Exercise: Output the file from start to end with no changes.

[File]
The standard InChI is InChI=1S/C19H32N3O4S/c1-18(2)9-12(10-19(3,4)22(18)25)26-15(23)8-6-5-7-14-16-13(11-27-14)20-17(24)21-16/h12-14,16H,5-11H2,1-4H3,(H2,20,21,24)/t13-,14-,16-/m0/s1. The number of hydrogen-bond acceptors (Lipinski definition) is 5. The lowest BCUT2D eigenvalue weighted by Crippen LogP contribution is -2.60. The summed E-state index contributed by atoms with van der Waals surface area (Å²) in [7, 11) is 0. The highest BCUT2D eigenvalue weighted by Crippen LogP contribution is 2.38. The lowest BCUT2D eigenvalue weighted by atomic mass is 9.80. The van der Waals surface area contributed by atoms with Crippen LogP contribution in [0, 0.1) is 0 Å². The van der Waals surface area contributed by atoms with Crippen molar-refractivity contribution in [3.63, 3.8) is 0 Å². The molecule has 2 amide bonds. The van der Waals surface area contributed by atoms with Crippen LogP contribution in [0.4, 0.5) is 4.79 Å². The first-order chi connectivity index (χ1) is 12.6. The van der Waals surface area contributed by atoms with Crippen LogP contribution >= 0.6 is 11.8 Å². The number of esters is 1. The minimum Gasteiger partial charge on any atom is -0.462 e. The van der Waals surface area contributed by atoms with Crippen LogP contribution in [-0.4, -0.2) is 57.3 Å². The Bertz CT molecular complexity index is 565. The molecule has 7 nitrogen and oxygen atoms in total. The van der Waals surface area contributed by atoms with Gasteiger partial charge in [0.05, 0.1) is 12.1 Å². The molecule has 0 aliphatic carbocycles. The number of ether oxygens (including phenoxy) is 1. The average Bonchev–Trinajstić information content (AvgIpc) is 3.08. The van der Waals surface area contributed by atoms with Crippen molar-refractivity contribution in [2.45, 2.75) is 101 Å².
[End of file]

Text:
The standard InChI is InChI=1S/C19H32N3O4S/c1-18(2)9-12(10-19(3,4)22(18)25)26-15(23)8-6-5-7-14-16-13(11-27-14)20-17(24)21-16/h12-14,16H,5-11H2,1-4H3,(H2,20,21,24)/t13-,14-,16-/m0/s1. The number of hydrogen-bond acceptors (Lipinski definition) is 5. The lowest BCUT2D eigenvalue weighted by Crippen LogP contribution is -2.60. The summed E-state index contributed by atoms with van der Waals surface area (Å²) in [7, 11) is 0. The highest BCUT2D eigenvalue weighted by Crippen LogP contribution is 2.38. The lowest BCUT2D eigenvalue weighted by atomic mass is 9.80. The van der Waals surface area contributed by atoms with Crippen LogP contribution in [0, 0.1) is 0 Å². The van der Waals surface area contributed by atoms with Crippen molar-refractivity contribution in [3.63, 3.8) is 0 Å². The molecule has 2 amide bonds. The van der Waals surface area contributed by atoms with Crippen LogP contribution in [0.4, 0.5) is 4.79 Å². The first-order chi connectivity index (χ1) is 12.6. The van der Waals surface area contributed by atoms with Crippen LogP contribution >= 0.6 is 11.8 Å². The number of esters is 1. The minimum Gasteiger partial charge on any atom is -0.462 e. The van der Waals surface area contributed by atoms with Crippen LogP contribution in [-0.4, -0.2) is 57.3 Å². The Bertz CT molecular complexity index is 565. The molecule has 7 nitrogen and oxygen atoms in total. The van der Waals surface area contributed by atoms with Gasteiger partial charge in [0.05, 0.1) is 12.1 Å². The molecule has 0 aliphatic carbocycles. The number of ether oxygens (including phenoxy) is 1. The average Bonchev–Trinajstić information content (AvgIpc) is 3.08. The van der Waals surface area contributed by atoms with Crippen molar-refractivity contribution in [2.45, 2.75) is 101 Å².